Attorney-Client shake handsHow many lawyers find fulfillment in their work?

I don’t have statistics, but based on many conversations with attorneys over the years, the number who would trumpet themselves “fulfilled” has declined over time.

A bad economy has a lot to do with that, I’m sure. But finances cannot account for all of the disappointment we hear about. After all, most people (really) are not in it just for the financial return. Something deeper must be afoot.

Insight into what may be missing appeared in a great recent post at Above the Law. In it, lawyer Brian Tannebaum examines a few ways to strengthen the lawyer–client relationship. And in so doing, he points us toward a few elements that may be lacking in many a law practice. The absence of those ingredients is not a mere annoyance. Instead, it could be a serious impediment to fulfillment and satisfaction.

Brian Tannebaum

Brian Tannebaum

Interestingly, Tannebaum suggests that the elements that could make lawyers happier may be exactly the same elements that could make clients happier.

Imagine that—there’s a connection.

“Meaning” may be too complex a concept to reduce to a blog post, but I think Tannebaum’s done a great job at it.

Here’s how he opens his post:

“Lawyers like to say, ‘I’m a lawyer, not a psychiatrist.’”

“If you’re dealing with people’s problems, you’re a lawyer and a psychiatrist. While clients understand you are the person hired to try and resolve their legal issues, the not-so subtle secret of a successful practice is a slew of clients that believe their lawyer actually gives a crap about how their legal issues are affecting their personal life.”

Read the whole post here.

And what do you think? Have you found changes that improve your clients’ experience have also improved your outlook? Are you considering any law practice changes to make your own work more satisfying?

Above the Law law school rankings 2013Who wants to fight? Or, to put it more bluntly, who’s ready to discuss another ranking of law school quality?

In my experience, the gloves come off when attorneys chat about law school rankings, especially the one generated by US News & World Report (or, as those scorched law school administrators who won’t utter the title call it, Voldemort).

A lot rides on those rankings—for the schools. But even for those who earned their law school sheepskin long ago, the topic can cause rancor. Call it pride, loyalty or pissing rights, but many lawyers get right up in your grill when it is pointed out that their alma mater is ranked poorly or—heaven forbid—unranked.

To make matters even more challenging, the latest ranking comes to us from Above the Law. If you’ve ever read their coverage, you know that the authors are snarkily uninterested in your delicate feelings—and that’s when they write a run-of-the-mill news story. But turn them loose on law school rankings, and watch out.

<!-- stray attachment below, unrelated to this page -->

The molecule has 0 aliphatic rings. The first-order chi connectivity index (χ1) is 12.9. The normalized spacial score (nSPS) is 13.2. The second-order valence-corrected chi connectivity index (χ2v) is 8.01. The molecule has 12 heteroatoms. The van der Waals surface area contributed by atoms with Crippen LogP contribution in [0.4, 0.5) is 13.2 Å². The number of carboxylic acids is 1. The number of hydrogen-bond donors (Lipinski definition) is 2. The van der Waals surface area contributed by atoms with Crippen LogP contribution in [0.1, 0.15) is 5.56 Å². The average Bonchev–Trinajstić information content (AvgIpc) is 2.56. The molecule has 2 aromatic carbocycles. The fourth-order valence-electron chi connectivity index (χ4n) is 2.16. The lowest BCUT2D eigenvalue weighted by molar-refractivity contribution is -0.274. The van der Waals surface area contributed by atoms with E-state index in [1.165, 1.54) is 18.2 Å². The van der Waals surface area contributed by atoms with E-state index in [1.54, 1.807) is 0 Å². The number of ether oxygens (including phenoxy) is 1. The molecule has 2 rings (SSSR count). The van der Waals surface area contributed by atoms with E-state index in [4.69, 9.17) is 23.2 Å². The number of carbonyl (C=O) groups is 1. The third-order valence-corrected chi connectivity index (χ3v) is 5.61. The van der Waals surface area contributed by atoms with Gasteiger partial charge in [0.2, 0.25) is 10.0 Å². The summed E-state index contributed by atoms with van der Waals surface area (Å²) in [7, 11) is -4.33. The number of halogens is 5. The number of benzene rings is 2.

To give you an idea of their boisterous approach to an endeavor that is typically veddy veddy stuffy, here is their opening paragraph:

“Most people attend law school to obtain jobs as lawyers. (Not butchers or bakers, or candlestick makers.)”

“If law school was just a cool place to chill out for a few years without building specific job skills, they’d call it ‘college.’ Jobs are important, and we think that law schools should be competing to place students in the best jobs, not the best libraries. And given the cost of obtaining legal education, we want to know which law schools put you in jobs that pay you money, instead of jobs the law school pays for. With that in mind we present our inaugural ATL Top 50 Law School Rankings.”

That opener is followed by a great graphic that explains their rubric in a visual way. After that, plunge in and read the rankings themselves.

If you’re not simmering (or cheering) after that, and you still want to enjoy the rankings game, be sure to read the burgeoning list of comments that follow the ATL rankings. Angry, much?

And as an added lure to entice you to scan the rankings, there’s this: Exactly one-third of Arizona’s law schools appear on this new list—barely. (Now you’ve got to look.)

How do you think their editors did? Do you agree with their rubric? How about their results? Let me know your thoughts at arizona.attorney@azbar.org.

gender equality scale in the legal professionRecent news articles suggest that we may have quite a ways to go in regard to gender equity in the legal profession. (Cue the women lawyers, who mutter “Really?” in mock surprise.)

The first article reports on some discouraging trends that affect women lawyers. The study was done by the National Association of Women Lawyers, and the article notes:

“The Survey once again found that women’s compensation lags men’s at all levels, although this year the gap between male and female equity partner compensation has slightly narrowed.  NAWL Foundation President Stephanie Scharf, a Partner at Scharf Banks Marmor LLC in Chicago, who founded the NAWL Annual Survey, noted that ‘the gap between male and female compensation at the equity partner level does not correlate with male/female differences in billable hours, total hours or books of business, begging the question of how firms actually set compensation for their partners.’”